This is the second of a 3-part article in which I describe various practices that can create the relaxation response within your body - which serves as an antidote to the harmful effects of chronic stress on the body. Through these tested techniques which encourage the state of relaxation, we can begin to engage the body's marvelous potential for self-healing.

In Part I, we reviewed the techniques of Diaphragmatic Breathing and the Body Scan.

In Part II, we will learn about relaxation through Centering Meditation, Mindfulness, and Visualization.

1. Centering Meditation

In centering meditation, we focus our attention on a word or phrase to enhance the sense of relaxation while breathing deeply, slowly and evenly. The words you choose can have deep personal meaning, be neutral or simply be pleasing sounds.

One approach with this kind of structured meditation is to say one word or phrase to yourself as you breathe in and another as you breathe out. Here are some examples for you to try right now:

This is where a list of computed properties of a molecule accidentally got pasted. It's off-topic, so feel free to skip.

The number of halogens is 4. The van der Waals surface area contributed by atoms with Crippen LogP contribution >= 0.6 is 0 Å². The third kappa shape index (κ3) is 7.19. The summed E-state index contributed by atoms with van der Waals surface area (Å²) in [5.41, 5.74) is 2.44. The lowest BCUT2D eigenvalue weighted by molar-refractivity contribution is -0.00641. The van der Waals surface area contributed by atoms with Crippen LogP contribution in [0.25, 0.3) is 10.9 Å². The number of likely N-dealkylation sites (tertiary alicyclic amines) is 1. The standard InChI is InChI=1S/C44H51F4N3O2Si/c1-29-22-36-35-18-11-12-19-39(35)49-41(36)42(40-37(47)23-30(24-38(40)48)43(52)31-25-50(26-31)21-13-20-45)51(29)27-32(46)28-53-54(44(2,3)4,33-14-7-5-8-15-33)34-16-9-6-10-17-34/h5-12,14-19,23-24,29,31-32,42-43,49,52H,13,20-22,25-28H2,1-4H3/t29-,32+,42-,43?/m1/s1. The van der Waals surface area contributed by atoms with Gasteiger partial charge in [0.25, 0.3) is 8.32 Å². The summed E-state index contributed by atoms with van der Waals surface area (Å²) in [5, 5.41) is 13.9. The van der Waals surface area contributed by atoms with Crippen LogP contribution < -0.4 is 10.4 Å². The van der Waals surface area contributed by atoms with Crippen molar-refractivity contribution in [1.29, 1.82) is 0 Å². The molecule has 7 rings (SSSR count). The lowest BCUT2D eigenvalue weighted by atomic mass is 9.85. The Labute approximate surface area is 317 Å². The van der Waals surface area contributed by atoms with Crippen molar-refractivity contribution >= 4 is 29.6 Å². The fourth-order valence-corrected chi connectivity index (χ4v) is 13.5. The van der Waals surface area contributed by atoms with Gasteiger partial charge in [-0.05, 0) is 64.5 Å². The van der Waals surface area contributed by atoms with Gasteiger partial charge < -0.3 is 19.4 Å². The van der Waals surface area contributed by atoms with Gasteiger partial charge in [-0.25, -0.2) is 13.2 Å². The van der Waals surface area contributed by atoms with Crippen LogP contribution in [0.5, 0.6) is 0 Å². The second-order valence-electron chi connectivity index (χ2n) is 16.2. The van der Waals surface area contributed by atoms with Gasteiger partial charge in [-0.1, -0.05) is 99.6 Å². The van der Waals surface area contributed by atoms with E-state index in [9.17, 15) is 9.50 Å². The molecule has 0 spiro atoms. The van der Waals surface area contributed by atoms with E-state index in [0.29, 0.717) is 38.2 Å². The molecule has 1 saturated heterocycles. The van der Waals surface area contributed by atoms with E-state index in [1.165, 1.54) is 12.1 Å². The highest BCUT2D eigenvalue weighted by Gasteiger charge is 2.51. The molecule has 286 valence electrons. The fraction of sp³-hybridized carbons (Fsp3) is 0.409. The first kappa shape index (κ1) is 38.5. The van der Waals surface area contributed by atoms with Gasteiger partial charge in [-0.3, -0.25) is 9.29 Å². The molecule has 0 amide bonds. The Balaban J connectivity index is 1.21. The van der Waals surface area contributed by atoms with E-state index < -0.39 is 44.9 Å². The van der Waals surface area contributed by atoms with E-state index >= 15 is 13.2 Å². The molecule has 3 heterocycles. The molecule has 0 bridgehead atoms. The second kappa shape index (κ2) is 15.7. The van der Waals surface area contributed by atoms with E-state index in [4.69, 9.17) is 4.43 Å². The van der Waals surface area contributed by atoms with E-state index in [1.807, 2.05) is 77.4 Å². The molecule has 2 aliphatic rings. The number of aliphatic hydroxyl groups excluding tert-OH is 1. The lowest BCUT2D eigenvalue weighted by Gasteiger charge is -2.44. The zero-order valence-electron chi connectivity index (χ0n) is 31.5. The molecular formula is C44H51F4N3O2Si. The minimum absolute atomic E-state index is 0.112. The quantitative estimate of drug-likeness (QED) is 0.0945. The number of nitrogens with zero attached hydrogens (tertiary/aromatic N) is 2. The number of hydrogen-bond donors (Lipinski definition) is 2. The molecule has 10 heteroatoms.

As you breathe in, mentally say to yourself: At
As you breathe out, mentally say to yourself: Peace

With the inhale, saying: Let
With the exhale, saying: Go

Breathing in: Deep
Breathing out: Slow

Another way to use centering meditation is to repeat the word or phrase each time you breathe out. Here are some examples of words or phrases you might repeat to yourself in this way:


You can also practice centering meditation by counting breaths. To do this, simply count each time you breathe out, You can count up to ten and start over again. When you lose track of the count, start over again at 1.

If thoughts, feelings or distractions arise, just let them pass on by and gently bring your attention back to the repetitive word, phrase, or counting.

2. The Practice of Mindfulness

Mindfulness is the discovery of what the essayist, Henry David Thoreau, referred to as the "bloom of the present moment." This practice can provide an experience of the relaxation response as you learn to be in the present with non-judgmental, moment to moment awareness. It allows you to become centered and fully engaged in your life as it unfolds.